From the Publisher
“The rhyming tale is enhanced by whimsical watercolor cartoons…The pictures are humorous, but understated and appealing. An endearing addition to stories about family relationships and sibling rivalry.”
–School Library Journal
“Sibling rivalry gets funny, nerve-striking treatment in My Sister Gracie…Johnson combines witty, Seuss-like language with delightfully silly images.”
“Johnson’s illustrations render the emotion so humorously and expressively that it feels like two new characters might have walked onto the stage of children’s books…all the subtlety and complexity of the emotional dynamics are there in the pictures…Visually this is a delight.”
–The Toronto Star
“Johnson’s rhymes are silly and smart, and her illustrations will delight budding young readers or those who love a laptop reading session.”
“Johnson’s rhyming story moves well as the lyrical narrative bounces gleefully along. No ‘he saids’ or ‘she saids’ clutter the way. Ink-drawn details on muted watercolor follow suit–simple and exceptionally well crafted…the language makes for both a romping bedtime story and manageable goal for new readers.”
“My Sister Gracie is a sweet story about accepting a new sibling even if they are not quite what one expects…The rhyming text makes it a great bedtime story for a youngster about to have a new brother or sister. The rhyming text makes it a fun read aloud.”
–Top of Texas Review
Publishers Weekly - Publisher's Weekly
Leaden rhymes and clumsy anthropomorphism derail this story of a dog who hates his "sister." Fabio, a pooch with a puff of white poodle curls on his head, expects his family to acquire a second male dog as his playmate. He's disappointed when the humans choose an overweight female dog instead: "Gracie was large and lacking zest./ They said, `She'll need a lot of rest.' " Fabio resents Gracie and foresees a rotten future for himself ("Now why is Fabio sad and snappy?/ Gracie was meant to make him happy./ Why do his tears fall down like rain?/ `If Gracie would go, I'd laugh again' "). But when his canine friends mock his new family member ("Hey, Fatso, you're an/ Ugly hound./ Were you the last one at/ The pound?"), Fabio finally comes to Gracie's rescue. Unfortunately, readers will have a hard time understanding his change of heart. Johnson (Saranohair) draws Gracie as an indeterminate mammal with a pinkish-brown body, no visible fur, a catlike tail and a distinct resemblance to one of Berkeley Breathed's creations. Further, the author never supplies Gracie with a personality, and she styles Fabio as an unsympathetic fellow who weeps and insults other characters when he gets frustrated. This maudlin tale of undoglike, mean-spirited mutts fails as an account of sibling rivalry. Ages 3-5. (Nov.) Copyright 2000 Cahners Business Information.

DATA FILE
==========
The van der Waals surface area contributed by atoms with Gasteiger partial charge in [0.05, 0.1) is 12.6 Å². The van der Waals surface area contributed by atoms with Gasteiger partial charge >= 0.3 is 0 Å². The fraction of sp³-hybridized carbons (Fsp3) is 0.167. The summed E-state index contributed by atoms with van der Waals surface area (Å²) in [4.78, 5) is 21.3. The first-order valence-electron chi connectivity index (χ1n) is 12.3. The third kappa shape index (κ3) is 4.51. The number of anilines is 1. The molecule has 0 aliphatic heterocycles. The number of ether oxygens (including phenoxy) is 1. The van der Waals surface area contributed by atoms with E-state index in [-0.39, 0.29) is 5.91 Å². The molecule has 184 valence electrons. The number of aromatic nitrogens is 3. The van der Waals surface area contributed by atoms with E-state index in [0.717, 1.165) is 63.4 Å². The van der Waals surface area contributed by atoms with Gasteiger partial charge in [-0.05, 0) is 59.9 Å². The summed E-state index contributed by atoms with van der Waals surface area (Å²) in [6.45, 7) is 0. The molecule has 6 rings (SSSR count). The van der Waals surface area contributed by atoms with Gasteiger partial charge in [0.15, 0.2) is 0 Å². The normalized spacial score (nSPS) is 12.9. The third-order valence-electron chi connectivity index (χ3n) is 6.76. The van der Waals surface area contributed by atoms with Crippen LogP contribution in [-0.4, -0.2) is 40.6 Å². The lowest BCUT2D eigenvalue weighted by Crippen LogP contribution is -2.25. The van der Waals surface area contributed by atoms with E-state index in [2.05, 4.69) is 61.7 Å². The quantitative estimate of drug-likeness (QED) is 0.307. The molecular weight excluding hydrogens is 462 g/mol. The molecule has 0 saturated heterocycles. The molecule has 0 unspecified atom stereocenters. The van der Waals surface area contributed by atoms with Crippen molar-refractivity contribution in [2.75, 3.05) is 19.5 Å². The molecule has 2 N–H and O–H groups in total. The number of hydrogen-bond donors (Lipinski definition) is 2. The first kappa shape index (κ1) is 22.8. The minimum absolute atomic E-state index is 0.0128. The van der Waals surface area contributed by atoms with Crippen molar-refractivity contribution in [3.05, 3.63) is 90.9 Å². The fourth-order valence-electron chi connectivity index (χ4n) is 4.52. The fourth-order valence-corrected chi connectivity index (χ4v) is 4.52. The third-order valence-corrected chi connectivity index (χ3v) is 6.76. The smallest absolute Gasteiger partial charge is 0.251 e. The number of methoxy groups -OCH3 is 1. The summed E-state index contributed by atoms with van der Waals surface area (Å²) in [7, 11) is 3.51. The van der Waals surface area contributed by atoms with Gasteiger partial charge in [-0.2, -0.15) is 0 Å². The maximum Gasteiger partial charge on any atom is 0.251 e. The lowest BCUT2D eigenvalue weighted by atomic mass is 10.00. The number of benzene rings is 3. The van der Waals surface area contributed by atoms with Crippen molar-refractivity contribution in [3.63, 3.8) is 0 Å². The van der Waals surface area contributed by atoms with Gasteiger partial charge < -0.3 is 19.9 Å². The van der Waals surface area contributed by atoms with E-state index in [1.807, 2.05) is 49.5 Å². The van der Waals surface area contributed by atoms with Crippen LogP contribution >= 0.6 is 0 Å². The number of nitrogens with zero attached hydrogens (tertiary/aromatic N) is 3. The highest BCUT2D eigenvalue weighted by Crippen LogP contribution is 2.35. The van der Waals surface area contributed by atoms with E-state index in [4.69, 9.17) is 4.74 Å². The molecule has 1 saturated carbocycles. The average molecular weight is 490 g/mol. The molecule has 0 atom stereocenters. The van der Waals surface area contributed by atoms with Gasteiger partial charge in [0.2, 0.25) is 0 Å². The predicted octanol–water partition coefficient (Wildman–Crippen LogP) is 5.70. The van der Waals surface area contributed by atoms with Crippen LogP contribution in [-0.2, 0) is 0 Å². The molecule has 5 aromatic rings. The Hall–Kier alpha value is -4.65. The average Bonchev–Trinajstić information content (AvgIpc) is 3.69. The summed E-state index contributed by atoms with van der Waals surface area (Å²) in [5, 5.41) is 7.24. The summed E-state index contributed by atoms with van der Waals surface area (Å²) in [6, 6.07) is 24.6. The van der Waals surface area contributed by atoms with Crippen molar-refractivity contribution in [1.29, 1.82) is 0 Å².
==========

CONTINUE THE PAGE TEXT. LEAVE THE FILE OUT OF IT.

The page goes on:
Sibling relationships can be serious and complex. But Johnson, using Seuss-like verses, brings both humor and a sense of proportion to the story of Fabio, a lonely dog eager for a frisky big brother, and Gracie, a tired dog from the pound who monopolizes the family's attention. Disappointed and jealous, Fabio plots to get rid of her. But when challenged by the other dogs, he stands up for her, as a brother should. "Then brother and sister/ Went off to the Park/ And sniffed the world/ Till it was dark." Gently colored drawings create a small, wistful Fabio with springy hairdo and oversize black nose. A big, bulky, but still appealing Gracie, needs both front and back covers to hold her portrait. Beyond the family members and a few other dogs, there's not much detail¾just enough to suggest the settings without detracting from the fun and the lesson. 2000, Tundra Books,
School Library Journal
PreS-Gr 3-Blue-blooded Fabio has everything a dog could want-a bone to chew, a rubber ball, a nice family-but it's still not enough. What he really wants is a brother. When his family announces that they are going to get another dog, Fabio dreams of a "baby thoroughbred" that will accompany him to the park, play ball with him, and enjoy lots of canine capers. But, of course, it's all too good to be true. Not only is the new dog no thoroughbred, SHE is also a homely mutt from the pound. Large, lazy, and none too attractive, Gracie is an embarrassment who won't share her bone, chase balls, or chew rugs. Fabio decides that she must go, but Gracie will have none of his plan to get rid of her. When a tiny terrier declares that Gracie is ugly, though, Fabio rises to the occasion: "-she's my sister after all." The rhyming tale is enhanced by whimsical watercolor cartoons, similar in style to Lynn Munsinger's work. The pictures are humorous, but understated and appealing. An endearing addition to stories about family relationships and sibling rivalry.-Roxanne Burg, Thousand Oaks Library, CA Copyright 2000 Cahners Business Information.